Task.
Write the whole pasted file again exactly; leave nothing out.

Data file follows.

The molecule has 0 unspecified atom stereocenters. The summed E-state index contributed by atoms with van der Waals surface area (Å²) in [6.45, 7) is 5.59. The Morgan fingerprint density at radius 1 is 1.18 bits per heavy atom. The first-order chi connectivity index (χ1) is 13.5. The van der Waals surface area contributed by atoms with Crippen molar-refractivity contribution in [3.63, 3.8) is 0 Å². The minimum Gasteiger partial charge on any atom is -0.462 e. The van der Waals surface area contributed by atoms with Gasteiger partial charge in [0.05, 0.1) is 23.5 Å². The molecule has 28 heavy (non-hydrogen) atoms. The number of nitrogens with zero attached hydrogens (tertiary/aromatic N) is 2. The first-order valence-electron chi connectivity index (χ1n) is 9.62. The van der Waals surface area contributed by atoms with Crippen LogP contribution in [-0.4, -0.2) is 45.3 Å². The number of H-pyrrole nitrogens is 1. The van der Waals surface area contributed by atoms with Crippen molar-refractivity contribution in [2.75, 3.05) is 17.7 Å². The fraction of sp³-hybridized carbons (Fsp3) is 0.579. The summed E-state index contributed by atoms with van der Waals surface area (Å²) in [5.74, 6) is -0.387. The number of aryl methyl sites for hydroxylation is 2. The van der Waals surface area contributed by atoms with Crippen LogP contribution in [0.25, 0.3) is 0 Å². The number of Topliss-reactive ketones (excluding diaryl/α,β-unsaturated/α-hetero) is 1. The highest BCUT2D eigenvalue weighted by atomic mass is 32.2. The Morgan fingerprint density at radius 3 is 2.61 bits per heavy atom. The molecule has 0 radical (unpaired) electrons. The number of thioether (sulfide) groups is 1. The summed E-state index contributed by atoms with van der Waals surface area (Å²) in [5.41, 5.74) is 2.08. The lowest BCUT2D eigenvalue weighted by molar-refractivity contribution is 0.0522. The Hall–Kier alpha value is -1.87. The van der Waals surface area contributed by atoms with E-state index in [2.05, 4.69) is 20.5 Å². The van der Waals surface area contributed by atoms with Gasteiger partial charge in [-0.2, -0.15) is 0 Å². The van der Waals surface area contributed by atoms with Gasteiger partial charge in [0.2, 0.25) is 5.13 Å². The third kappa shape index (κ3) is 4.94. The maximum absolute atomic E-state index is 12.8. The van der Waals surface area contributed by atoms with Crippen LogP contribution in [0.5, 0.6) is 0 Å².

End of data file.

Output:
The molecule has 0 unspecified atom stereocenters. The summed E-state index contributed by atoms with van der Waals surface area (Å²) in [6.45, 7) is 5.59. The Morgan fingerprint density at radius 1 is 1.18 bits per heavy atom. The first-order chi connectivity index (χ1) is 13.5. The van der Waals surface area contributed by atoms with Crippen molar-refractivity contribution in [3.63, 3.8) is 0 Å². The minimum Gasteiger partial charge on any atom is -0.462 e. The van der Waals surface area contributed by atoms with Gasteiger partial charge in [0.05, 0.1) is 23.5 Å². The molecule has 28 heavy (non-hydrogen) atoms. The number of nitrogens with zero attached hydrogens (tertiary/aromatic N) is 2. The first-order valence-electron chi connectivity index (χ1n) is 9.62. The van der Waals surface area contributed by atoms with Crippen LogP contribution in [-0.4, -0.2) is 45.3 Å². The number of H-pyrrole nitrogens is 1. The van der Waals surface area contributed by atoms with Crippen molar-refractivity contribution in [2.75, 3.05) is 17.7 Å². The fraction of sp³-hybridized carbons (Fsp3) is 0.579. The summed E-state index contributed by atoms with van der Waals surface area (Å²) in [5.74, 6) is -0.387. The number of aryl methyl sites for hydroxylation is 2. The van der Waals surface area contributed by atoms with Crippen LogP contribution in [0.25, 0.3) is 0 Å². The number of Topliss-reactive ketones (excluding diaryl/α,β-unsaturated/α-hetero) is 1. The highest BCUT2D eigenvalue weighted by atomic mass is 32.2. The Morgan fingerprint density at radius 3 is 2.61 bits per heavy atom. The molecule has 0 radical (unpaired) electrons. The number of thioether (sulfide) groups is 1. The summed E-state index contributed by atoms with van der Waals surface area (Å²) in [5.41, 5.74) is 2.08. The lowest BCUT2D eigenvalue weighted by molar-refractivity contribution is 0.0522. The Hall–Kier alpha value is -1.87. The van der Waals surface area contributed by atoms with E-state index in [2.05, 4.69) is 20.5 Å². The van der Waals surface area contributed by atoms with Gasteiger partial charge in [-0.2, -0.15) is 0 Å². The van der Waals surface area contributed by atoms with Gasteiger partial charge in [0.2, 0.25) is 5.13 Å². The third kappa shape index (κ3) is 4.94. The maximum absolute atomic E-state index is 12.8. The van der Waals surface area contributed by atoms with Crippen LogP contribution in [0.5, 0.6) is 0 Å².